Staff Publications

Staff Publications

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    'Staff publications' is the digital repository of Wageningen University & Research

    'Staff publications' contains references to publications authored by Wageningen University staff from 1976 onward.

    Publications authored by the staff of the Research Institutes are available from 1995 onwards.

    Full text documents are added when available. The database is updated daily and currently holds about 240,000 items, of which 72,000 in open access.

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Record number 536365
Title Impact of climate change on flood frequency and intensity in the kabul river basin
Author(s) Iqbal, Muhammad Shahid; Dahri, Zakir Hussain; Querner, Erik P.; Khan, Asif; Hofstra, Nynke
Source Geosciences 8 (2018)4. - ISSN 2076-3263
DOI https://doi.org/10.3390/geosciences8040114
Department(s) Environmental Systems Analysis Group
Water Systems and Global Change
WIMEK
Publication type Refereed Article in a scientific journal
Publication year 2018
Keyword(s) Climate-change - Floods - GCMs - HEC-SSP - Kabul basin - SWAT model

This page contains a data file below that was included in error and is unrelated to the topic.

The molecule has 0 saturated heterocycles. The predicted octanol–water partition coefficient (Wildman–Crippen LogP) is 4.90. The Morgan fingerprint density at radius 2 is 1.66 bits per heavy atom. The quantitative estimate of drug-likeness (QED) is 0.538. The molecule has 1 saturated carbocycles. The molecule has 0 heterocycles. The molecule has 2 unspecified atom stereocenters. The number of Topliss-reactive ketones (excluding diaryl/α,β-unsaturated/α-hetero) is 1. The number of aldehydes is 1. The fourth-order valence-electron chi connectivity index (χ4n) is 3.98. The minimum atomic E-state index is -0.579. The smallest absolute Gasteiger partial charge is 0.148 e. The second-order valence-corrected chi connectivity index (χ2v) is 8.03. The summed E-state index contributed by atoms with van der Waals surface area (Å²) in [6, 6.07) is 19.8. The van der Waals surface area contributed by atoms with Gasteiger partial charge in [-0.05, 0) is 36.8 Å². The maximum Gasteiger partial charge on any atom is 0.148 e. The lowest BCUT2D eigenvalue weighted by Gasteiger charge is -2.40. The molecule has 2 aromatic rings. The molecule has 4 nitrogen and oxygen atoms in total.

Abstract Devastating floods adversely affect human life and infrastructure. Various regions of the Hindukush-Karakoram-Himalayas receive intense monsoon rainfall, which, together with snow and glacier melt, produce intense floods. The Kabul river basin originates from the Hindukush Mountains and is frequently hit by such floods. We analyses flood frequency and intensity in Kabul basin for a contemporary period (1981-2015) and two future periods (i.e., 2031-2050 and 2081-2100) using the RCP4.5 and RCP8.5 scenarios based on four bias-corrected downscaled climate models (INM-CM4, IPSL-CM5A, EC-EARTH, and MIROC5). Future floods are modelled with the SWAT hydrological model. The model results suggest an increasing trend due to an increasing precipitation and higher temperatures (based on all climate models except INM-CM4), which accelerates snow and glacier-melt. All of the scenario results show that the current flow with a 1 in 50 year return period is likely to occur more frequently (i.e., 1 in every 9-10 years and 2-3 years, respectively) during the near and far future periods. Such increases in intensity and frequency are likely to adversely affect downstream population and infrastructures. This, therefore, urges for appropriate early precautionary mitigation measures. This study can assist water managers and policy makers in their preparation to adequately plan for and manage flood protection. Its findings are also relevant for other basins in the Hindukush-Karakoram-Himalayas region.
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